Now the owner of the bulldog, who had 20 dogs in her Fairview Street home, is facing charges including animal cruelty, risk of injury and reckless endangerment, as well as charges related to a Monday incident.
Police officers were called to 62 Fairview St., the home of Jessica DePaolis, on Oct. 23 after receiving a 911 call reporting that an English bulldog was attacking people and other dogs.
Officers found four people injured, including DePaolis’ 7- and 13-year-old children, her aunt and a neighbor who was trying to help.
The children and the aunt were hiding from the bulldog, which had just killed a Chihuahua, in a first-floor bedroom.
A fire department ladder had to be used to get the three out of the house.
DePaolis’s 7-year-old son’s injuries were so severe that he needed surgery, police said.
Officers found 20 dogs, including the male bulldog, which had gone on a rampage after DePaolis left for her job in New York that morning.
A judge agreed in November to give custody of the remaining 19 dogs to the city.
While responding to a domestic violence incident Monday, police served DePaolis with an arrest warrant charging her with 19 counts of animal cruelty, reckless endangerment and risk of injury to a child in connection with the October incident.
In connection with Monday’s incident, details of which are not being released, she has been charged with third-degree assault, disorderly conduct and risk of injury to a child, Lt. Jeanette Portalatin said.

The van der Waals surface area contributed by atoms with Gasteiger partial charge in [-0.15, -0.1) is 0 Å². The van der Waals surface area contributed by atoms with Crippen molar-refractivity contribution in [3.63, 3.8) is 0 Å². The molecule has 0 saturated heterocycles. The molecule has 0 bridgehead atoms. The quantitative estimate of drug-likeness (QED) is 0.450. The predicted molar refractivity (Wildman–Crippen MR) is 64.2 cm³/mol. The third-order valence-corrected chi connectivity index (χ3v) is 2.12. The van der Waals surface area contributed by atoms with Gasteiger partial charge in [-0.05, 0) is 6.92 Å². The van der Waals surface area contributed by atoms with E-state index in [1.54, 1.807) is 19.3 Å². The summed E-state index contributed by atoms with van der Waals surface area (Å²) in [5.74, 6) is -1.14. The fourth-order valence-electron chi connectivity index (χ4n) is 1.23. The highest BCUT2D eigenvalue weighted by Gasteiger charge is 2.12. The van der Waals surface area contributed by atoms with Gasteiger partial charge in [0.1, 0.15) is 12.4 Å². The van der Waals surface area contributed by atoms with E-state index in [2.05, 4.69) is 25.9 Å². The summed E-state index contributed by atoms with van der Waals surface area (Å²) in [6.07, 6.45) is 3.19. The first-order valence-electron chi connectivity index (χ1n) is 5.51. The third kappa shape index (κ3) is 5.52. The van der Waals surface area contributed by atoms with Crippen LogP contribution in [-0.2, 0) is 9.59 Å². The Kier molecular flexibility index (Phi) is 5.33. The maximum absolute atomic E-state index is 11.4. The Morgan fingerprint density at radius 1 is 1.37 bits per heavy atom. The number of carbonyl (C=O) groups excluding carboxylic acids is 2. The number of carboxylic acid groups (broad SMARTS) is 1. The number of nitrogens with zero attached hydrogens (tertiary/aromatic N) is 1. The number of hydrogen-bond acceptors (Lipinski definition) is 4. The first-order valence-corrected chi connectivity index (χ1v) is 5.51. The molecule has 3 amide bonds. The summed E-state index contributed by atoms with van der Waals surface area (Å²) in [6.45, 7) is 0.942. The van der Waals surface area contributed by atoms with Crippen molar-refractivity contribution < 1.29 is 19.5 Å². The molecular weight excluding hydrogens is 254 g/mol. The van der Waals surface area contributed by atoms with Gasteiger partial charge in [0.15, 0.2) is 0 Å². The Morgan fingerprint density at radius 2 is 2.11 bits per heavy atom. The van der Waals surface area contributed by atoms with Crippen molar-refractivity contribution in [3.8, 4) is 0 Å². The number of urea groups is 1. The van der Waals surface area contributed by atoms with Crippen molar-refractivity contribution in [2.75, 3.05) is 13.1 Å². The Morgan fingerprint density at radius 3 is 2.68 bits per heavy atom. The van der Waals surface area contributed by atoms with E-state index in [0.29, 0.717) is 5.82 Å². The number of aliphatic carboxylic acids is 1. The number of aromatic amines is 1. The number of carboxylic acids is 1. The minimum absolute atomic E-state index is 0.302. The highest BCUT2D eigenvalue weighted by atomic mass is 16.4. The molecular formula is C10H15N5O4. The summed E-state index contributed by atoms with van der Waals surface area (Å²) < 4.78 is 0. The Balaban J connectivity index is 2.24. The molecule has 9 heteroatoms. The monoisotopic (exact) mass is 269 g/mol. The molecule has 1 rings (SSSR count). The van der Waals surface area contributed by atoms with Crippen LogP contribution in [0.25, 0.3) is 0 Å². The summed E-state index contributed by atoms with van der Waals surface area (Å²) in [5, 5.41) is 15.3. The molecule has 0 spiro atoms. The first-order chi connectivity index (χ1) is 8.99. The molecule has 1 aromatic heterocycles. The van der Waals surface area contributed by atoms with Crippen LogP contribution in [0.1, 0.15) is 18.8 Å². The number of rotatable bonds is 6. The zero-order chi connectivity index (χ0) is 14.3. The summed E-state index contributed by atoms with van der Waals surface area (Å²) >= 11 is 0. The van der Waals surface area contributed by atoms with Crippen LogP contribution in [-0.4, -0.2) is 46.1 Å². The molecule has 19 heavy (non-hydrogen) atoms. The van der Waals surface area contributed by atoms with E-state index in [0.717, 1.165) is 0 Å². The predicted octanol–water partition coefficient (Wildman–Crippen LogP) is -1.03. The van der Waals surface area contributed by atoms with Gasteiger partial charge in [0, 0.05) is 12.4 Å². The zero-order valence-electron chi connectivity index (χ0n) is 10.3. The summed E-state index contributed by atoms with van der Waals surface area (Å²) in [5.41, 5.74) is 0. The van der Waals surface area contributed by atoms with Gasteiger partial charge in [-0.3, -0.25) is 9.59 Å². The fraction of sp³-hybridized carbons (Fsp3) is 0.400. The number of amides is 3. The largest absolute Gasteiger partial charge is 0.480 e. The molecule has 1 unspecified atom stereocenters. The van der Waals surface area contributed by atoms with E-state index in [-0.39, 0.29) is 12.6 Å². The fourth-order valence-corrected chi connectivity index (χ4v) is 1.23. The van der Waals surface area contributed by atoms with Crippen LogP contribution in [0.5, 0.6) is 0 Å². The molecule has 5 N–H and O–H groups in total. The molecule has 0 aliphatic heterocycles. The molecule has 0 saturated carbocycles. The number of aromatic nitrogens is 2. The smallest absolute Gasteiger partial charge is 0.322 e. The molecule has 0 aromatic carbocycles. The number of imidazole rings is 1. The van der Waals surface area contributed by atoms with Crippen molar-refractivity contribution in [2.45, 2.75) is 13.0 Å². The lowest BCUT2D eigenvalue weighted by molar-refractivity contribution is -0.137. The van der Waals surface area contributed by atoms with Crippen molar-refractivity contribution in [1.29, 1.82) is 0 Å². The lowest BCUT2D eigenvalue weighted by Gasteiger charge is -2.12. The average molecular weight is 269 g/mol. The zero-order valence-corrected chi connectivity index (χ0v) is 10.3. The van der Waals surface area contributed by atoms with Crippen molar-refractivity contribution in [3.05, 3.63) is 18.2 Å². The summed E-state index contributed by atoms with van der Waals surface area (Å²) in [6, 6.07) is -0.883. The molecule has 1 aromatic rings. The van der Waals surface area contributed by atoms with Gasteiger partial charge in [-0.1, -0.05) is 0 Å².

This building has two addresses: 62 Fairview and
64 Fairview. She had 20 dogs stuffed into this duplex.
DePaolis was released on $35,000 bond after her arraignment in New Britain Superior Court Tuesday.
In October, the dogs were living in what were described as squalid conditions, with feces and urine on the floor and in their cages. All had fleas, and some had other medical issues. At least one dog was emaciated, police said.
She had previously been cited for illegal breeding in March, police said.
DePaolis had nine Chihuahua puppies of varying ages, five adult bulldogs and six adult Chihuahuas living in the house.
The puppies that had lost their mother were given immediately to Monkey Pack Rescue, where they had to be bottle-fed every few hours, said Police Sgt. Paula Keller, who heads the city’s Animal Control Division.
The other six puppies and two of the adult Chihuahuas were also placed with the rescue organization, which is working on getting them vaccinated and spayed or neutered before they are placed in good homes. The bulldogs were also slated for adoption, Keller said in November.
She's been churning out puppies for years.